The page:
Playing with Dirt

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City and County Public Works departments are experts at designing horizontal construction projects. Think about anything that transports vehicles, people, and utility infrastructure (e.g. roads, sidewalks, bridges, utilities, street signs, etc.). Their staff engineers, surveyors, and maintenance crews are a talented bunch of people but there are occasions when the fork in the road leads to vertical construction. And when this occurs all signs point to the expertise of an architect.

As the architect we bring our talent for designing functional and aesthetically pleasing building that suits the Owner’s budget and schedule. More information regarding this projects’ program and goals for the Administration building can be found here and the Vehicle Maintenance building here

While designing the project on paper and computer is fun it’s a whole lot more fun once construction starts. And this is where we get to show Public Works Departments we’re just as good as playing in the dirt!

Because this site has been occupied by the department for so long there were a multitude of pole barns sprinkled throughout the site. The contractor’s first job was demolishing the existing building and paving to make way for the building pad and deep underground infrastructure installations.

This is a hydraulic dinosaur… it likes to eat buildings.

Once the buildings and paving are demo’d the concrete slab on grade gets prepped. This means scarifying the ground to get the soil to the condition required by the geotech report.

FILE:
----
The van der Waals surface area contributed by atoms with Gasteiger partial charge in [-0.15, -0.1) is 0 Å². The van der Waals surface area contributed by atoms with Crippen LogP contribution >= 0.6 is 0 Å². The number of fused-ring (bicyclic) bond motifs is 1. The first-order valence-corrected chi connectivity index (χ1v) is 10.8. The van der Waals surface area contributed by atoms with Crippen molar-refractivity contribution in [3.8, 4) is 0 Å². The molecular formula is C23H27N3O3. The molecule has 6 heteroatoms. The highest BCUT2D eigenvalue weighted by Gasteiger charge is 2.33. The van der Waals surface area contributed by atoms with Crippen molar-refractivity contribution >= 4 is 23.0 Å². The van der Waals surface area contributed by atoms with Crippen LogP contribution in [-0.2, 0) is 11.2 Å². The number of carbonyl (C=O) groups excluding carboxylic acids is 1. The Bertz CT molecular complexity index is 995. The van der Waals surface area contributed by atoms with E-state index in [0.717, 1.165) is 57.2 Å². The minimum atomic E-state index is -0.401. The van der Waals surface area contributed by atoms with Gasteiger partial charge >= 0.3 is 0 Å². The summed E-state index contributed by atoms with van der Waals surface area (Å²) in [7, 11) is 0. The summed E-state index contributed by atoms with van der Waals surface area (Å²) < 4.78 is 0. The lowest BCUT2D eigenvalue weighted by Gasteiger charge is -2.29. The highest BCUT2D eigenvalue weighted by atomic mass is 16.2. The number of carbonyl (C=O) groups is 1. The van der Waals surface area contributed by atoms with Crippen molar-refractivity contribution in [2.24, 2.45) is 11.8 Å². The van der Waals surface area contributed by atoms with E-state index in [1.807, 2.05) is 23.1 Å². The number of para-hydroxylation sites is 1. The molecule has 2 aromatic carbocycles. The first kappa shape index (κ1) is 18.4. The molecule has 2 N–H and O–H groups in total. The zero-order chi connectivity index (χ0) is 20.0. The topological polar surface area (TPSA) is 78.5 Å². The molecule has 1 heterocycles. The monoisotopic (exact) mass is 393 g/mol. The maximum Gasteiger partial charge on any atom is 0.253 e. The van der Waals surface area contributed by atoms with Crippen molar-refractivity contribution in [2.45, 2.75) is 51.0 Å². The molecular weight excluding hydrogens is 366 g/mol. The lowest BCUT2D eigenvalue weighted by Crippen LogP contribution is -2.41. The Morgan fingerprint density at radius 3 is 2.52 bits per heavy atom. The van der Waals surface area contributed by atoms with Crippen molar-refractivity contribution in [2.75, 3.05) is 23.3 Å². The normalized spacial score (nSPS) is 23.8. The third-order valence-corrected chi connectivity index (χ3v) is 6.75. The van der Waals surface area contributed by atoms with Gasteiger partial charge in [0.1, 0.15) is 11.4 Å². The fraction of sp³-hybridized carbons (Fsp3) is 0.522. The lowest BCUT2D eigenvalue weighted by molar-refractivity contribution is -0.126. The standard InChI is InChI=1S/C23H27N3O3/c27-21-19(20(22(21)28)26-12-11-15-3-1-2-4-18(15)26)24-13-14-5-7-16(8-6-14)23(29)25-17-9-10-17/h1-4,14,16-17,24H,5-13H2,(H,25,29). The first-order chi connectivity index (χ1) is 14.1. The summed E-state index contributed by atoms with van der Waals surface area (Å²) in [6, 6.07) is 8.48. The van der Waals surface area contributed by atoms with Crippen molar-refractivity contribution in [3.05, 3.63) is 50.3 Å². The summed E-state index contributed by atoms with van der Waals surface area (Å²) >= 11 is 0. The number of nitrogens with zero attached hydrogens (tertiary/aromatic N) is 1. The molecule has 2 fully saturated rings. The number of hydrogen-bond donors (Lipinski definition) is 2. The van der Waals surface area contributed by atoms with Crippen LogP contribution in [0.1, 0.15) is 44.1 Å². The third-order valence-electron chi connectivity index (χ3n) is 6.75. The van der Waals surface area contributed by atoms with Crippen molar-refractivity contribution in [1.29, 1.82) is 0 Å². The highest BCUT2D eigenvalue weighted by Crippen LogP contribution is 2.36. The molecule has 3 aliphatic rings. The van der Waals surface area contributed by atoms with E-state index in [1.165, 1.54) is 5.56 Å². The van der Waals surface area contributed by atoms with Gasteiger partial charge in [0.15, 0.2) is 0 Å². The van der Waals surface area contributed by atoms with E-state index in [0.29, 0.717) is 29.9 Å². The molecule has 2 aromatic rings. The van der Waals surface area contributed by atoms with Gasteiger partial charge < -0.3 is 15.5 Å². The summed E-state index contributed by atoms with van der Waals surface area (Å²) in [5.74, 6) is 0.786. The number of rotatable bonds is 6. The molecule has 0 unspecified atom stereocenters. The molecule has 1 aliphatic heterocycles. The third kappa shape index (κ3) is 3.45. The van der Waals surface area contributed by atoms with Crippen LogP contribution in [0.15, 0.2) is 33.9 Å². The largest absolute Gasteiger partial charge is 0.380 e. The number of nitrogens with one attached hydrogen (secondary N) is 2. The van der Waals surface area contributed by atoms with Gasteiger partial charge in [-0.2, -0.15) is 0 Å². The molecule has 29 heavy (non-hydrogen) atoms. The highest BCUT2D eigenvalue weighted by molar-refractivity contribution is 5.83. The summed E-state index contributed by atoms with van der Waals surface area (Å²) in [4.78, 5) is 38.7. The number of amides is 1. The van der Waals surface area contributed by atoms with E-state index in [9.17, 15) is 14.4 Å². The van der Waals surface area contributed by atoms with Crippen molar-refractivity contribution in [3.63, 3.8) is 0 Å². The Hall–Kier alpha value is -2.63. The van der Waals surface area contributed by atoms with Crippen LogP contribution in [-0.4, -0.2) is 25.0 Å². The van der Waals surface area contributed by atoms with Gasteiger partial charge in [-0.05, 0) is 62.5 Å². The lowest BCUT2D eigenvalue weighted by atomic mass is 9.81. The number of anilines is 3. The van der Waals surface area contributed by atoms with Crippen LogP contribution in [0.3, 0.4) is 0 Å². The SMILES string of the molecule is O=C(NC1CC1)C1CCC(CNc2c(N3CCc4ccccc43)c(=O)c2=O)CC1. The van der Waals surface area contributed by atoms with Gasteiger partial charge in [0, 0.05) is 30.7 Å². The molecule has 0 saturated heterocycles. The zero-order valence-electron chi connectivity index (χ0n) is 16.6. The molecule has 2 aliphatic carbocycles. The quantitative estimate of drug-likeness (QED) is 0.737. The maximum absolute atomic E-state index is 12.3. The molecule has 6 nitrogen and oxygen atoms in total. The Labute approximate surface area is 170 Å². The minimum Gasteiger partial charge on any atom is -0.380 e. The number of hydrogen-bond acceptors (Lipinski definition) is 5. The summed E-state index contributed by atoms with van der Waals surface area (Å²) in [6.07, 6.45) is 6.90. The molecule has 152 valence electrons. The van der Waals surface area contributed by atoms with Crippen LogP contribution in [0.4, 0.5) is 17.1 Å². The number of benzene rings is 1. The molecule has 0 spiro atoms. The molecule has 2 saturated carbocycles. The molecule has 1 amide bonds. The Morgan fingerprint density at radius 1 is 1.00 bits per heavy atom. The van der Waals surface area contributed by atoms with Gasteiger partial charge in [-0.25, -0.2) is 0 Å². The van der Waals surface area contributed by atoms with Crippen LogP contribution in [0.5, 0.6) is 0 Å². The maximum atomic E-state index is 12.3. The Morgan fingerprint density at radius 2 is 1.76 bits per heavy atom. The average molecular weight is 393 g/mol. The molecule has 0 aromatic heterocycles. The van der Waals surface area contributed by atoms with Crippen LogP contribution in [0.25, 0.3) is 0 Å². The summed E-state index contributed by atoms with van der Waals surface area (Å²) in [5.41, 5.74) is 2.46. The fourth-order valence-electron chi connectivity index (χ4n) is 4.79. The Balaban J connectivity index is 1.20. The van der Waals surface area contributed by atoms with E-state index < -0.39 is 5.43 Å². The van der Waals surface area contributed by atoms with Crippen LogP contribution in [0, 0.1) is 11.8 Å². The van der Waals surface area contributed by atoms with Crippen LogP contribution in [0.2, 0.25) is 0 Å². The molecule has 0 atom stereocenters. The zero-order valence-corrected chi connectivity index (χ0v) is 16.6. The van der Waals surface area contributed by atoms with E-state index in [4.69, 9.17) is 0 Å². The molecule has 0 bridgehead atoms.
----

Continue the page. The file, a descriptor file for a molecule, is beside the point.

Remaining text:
Because the construction site is an existing facility utilities were already onsite. However, due to the age of buildings the existing infrastructure was insufficient handle the load of the new buildings. Thus we had to bring water, sewer, storm drain, power, etc. in new pipes and conduits from the right-of-way.

Building foundations are excavated at the same time as utility trenching to help maintain the construction schedule.

Once anchor bolts and rebar cages are placed, the foundations (this is called a grade beam) get filled with concrete. The foundations will tie the building into the ground to resist lateral, vertical and uplift loads on the structure. See that random poke-o-dot pattern in the concrete - those are called keyways and help the slab-on-grade tie into the structural foundation (along with rebar)

Getting out of the dirt correctly is the most important part of constructing a building. Although the work can appear fairly straight forward each pipe, conduit, anchor bolt, grade beam, etc. has been designed to serve a specific task at a specific location within the building and site. If any one of these items is misplaced it can cause hang-ups going forward. The contractor on this project is very aware of this and has taken great measure to assure things are correct. We like contractors that pay attention!